Achimota School, as an entity, has a headmaster who is the CEO; Management and Board, just as any other Corporate Organisation. The GES is the umbrella body here.
By tenets of corporate governance, policy decisions emanates from the Board, to the CEO who then takes it to management to run the organisation. The umbrella body here is the appoiting authority which is the state and represented by the President.
The appointing authority appoints CEOs and the Board. But the power to fire CEOs lies in the bosom of Board and not appointing authority (government). Day-to-day decisions bordering on operations are the sole perrogative of the board members in consultation with the CEO.
It is not the responsibility of the appointing authority (government) to assume the posture of micromanaging the Organisation. It's role is purely advisory and not authoritative interventionism. This is why the president cannot fire a CEO he has appointed, unless upon advise and decision of the Board.
Now, linking this to the Achimota School and the boy with dreadlocks issue: the GES is the umbrella body (government) represented by the President. The headmaster is the CEO; a team of Masters, parents and other staff constitute the Board while the teaching and other administrative staff constitute the management.
So, a conflict arising out of admission of a student, is not even a board issue, let alone the appointing authority. It is purely within the bosom of management. And if it is not resolved, then it can be taken up the ladder which is the Board.
And when the Board affirms the decision of management through the CEO, then the option left for the boy with dreadlocks is the courts. The GES has absolutely no role to play in this matter, in respect of the tenets of good Corporate Governance practice.
The decision of GES to order Achimota School to admit the boy against the school's laiddown code of conduct, is, therefore, abnormal usurpation of power and vexatious undermining of authority of the school's governing structures.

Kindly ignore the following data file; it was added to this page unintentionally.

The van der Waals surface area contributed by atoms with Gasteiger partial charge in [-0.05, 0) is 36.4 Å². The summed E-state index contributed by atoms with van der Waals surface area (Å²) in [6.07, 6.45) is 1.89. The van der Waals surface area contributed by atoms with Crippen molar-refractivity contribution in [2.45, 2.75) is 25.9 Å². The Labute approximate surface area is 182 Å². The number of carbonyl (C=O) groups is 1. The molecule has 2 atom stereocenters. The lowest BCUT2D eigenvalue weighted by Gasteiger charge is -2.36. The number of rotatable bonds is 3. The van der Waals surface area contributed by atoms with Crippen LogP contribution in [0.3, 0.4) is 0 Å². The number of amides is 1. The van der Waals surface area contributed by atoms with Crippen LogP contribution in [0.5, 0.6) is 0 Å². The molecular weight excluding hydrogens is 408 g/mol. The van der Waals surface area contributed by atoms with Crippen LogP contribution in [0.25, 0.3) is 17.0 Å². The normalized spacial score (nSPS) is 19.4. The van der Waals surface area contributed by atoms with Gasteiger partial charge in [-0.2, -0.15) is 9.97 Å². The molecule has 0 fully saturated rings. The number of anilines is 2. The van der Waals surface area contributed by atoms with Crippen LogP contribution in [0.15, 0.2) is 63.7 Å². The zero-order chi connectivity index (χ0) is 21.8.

Indeed, GES has capitulated under cacophonous social media frenzy, and thereby, has set a terrible precedence. It is a classical kneejerk reaction which, if not rescinded with utmost alacrity, will render well-established administrative structures of our second cycle institutions, in complete tatters.
Ghana is gradually drifting into a debilitating tailspin of social media mob rule, where authorities are vowed into total submission by loudmouths who, incidentally, often lack proper appreciation in respect of gravamen of issues on the table.
Plainfaced charlatans with loudest megaphones but chronically constipated on substance, are now dictating the pace and direction of public discourse, and that is a damn scary scenario for our country's socioeconomic advancement and general societal cohesiveness.
What the GES order has done is opening the floodgates to others with varied metaphysical beliefs and weird lifestyles to, equally, walk into campuses of our second cycle educational institutions to demand the rules and regulations be put aside so they can enjoy their freedoms.
Now, there is a Dagbani axiom that says "When the overlord of a Community comes home with a weird haircut, expect his subjects to follow suit with Tokyojoo". I'M DONE!!!
Newton-Offei Justice Abeeku
email: [email protected]